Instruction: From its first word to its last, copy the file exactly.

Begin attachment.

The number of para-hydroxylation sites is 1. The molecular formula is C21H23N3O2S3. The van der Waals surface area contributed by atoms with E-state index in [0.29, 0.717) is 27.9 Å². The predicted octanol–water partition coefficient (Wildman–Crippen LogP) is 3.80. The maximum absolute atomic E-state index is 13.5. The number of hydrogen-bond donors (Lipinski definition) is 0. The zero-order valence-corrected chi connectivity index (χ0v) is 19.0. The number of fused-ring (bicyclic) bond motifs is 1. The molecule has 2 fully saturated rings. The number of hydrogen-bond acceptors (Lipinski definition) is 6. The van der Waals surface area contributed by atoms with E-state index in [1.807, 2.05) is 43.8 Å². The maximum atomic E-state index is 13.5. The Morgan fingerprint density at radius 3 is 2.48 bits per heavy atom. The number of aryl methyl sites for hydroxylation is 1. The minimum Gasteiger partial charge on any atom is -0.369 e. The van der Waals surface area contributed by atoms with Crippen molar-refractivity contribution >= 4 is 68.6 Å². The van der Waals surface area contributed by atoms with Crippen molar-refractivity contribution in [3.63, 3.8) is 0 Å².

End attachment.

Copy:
The number of para-hydroxylation sites is 1. The molecular formula is C21H23N3O2S3. The van der Waals surface area contributed by atoms with E-state index in [0.29, 0.717) is 27.9 Å². The predicted octanol–water partition coefficient (Wildman–Crippen LogP) is 3.80. The maximum absolute atomic E-state index is 13.5. The number of hydrogen-bond donors (Lipinski definition) is 0. The zero-order valence-corrected chi connectivity index (χ0v) is 19.0. The number of fused-ring (bicyclic) bond motifs is 1. The molecule has 2 fully saturated rings. The number of hydrogen-bond acceptors (Lipinski definition) is 6. The van der Waals surface area contributed by atoms with E-state index in [1.807, 2.05) is 43.8 Å². The maximum atomic E-state index is 13.5. The Morgan fingerprint density at radius 3 is 2.48 bits per heavy atom. The number of aryl methyl sites for hydroxylation is 1. The minimum Gasteiger partial charge on any atom is -0.369 e. The van der Waals surface area contributed by atoms with Crippen molar-refractivity contribution >= 4 is 68.6 Å². The van der Waals surface area contributed by atoms with Crippen molar-refractivity contribution in [3.63, 3.8) is 0 Å².